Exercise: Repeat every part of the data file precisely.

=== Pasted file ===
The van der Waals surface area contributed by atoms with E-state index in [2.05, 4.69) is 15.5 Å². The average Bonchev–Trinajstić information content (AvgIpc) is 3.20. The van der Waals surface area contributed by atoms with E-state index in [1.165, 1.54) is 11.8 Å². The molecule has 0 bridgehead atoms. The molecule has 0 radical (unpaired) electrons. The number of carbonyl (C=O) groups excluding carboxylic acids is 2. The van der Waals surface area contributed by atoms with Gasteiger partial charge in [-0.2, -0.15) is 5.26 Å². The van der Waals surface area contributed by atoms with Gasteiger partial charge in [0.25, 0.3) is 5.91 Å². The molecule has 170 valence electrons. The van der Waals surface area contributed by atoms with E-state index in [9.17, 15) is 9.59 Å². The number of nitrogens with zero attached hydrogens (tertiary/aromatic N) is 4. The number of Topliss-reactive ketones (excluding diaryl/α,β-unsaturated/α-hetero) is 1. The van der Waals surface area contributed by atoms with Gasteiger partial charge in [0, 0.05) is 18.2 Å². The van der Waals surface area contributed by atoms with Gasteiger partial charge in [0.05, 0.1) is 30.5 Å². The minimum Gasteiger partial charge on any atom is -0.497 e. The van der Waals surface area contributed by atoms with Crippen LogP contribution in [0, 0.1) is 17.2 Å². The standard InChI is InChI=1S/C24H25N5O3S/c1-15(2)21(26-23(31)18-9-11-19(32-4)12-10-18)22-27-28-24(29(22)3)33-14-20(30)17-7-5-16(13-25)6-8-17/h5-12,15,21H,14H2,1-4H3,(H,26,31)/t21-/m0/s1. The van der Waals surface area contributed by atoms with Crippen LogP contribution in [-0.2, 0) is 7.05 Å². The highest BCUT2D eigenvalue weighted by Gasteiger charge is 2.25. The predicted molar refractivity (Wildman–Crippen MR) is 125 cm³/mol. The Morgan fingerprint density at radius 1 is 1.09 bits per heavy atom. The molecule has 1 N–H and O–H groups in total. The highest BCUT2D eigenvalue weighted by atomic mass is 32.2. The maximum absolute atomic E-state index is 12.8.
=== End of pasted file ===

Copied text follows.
The van der Waals surface area contributed by atoms with E-state index in [2.05, 4.69) is 15.5 Å². The average Bonchev–Trinajstić information content (AvgIpc) is 3.20. The van der Waals surface area contributed by atoms with E-state index in [1.165, 1.54) is 11.8 Å². The molecule has 0 bridgehead atoms. The molecule has 0 radical (unpaired) electrons. The number of carbonyl (C=O) groups excluding carboxylic acids is 2. The van der Waals surface area contributed by atoms with Gasteiger partial charge in [-0.2, -0.15) is 5.26 Å². The van der Waals surface area contributed by atoms with Gasteiger partial charge in [0.25, 0.3) is 5.91 Å². The molecule has 170 valence electrons. The van der Waals surface area contributed by atoms with E-state index in [9.17, 15) is 9.59 Å². The number of nitrogens with zero attached hydrogens (tertiary/aromatic N) is 4. The number of Topliss-reactive ketones (excluding diaryl/α,β-unsaturated/α-hetero) is 1. The van der Waals surface area contributed by atoms with Gasteiger partial charge in [0, 0.05) is 18.2 Å². The van der Waals surface area contributed by atoms with Gasteiger partial charge in [0.05, 0.1) is 30.5 Å². The minimum Gasteiger partial charge on any atom is -0.497 e. The van der Waals surface area contributed by atoms with Crippen LogP contribution in [0, 0.1) is 17.2 Å². The standard InChI is InChI=1S/C24H25N5O3S/c1-15(2)21(26-23(31)18-9-11-19(32-4)12-10-18)22-27-28-24(29(22)3)33-14-20(30)17-7-5-16(13-25)6-8-17/h5-12,15,21H,14H2,1-4H3,(H,26,31)/t21-/m0/s1. The van der Waals surface area contributed by atoms with Crippen LogP contribution in [-0.2, 0) is 7.05 Å². The highest BCUT2D eigenvalue weighted by Gasteiger charge is 2.25. The predicted molar refractivity (Wildman–Crippen MR) is 125 cm³/mol. The Morgan fingerprint density at radius 1 is 1.09 bits per heavy atom. The molecule has 1 N–H and O–H groups in total. The highest BCUT2D eigenvalue weighted by atomic mass is 32.2. The maximum absolute atomic E-state index is 12.8.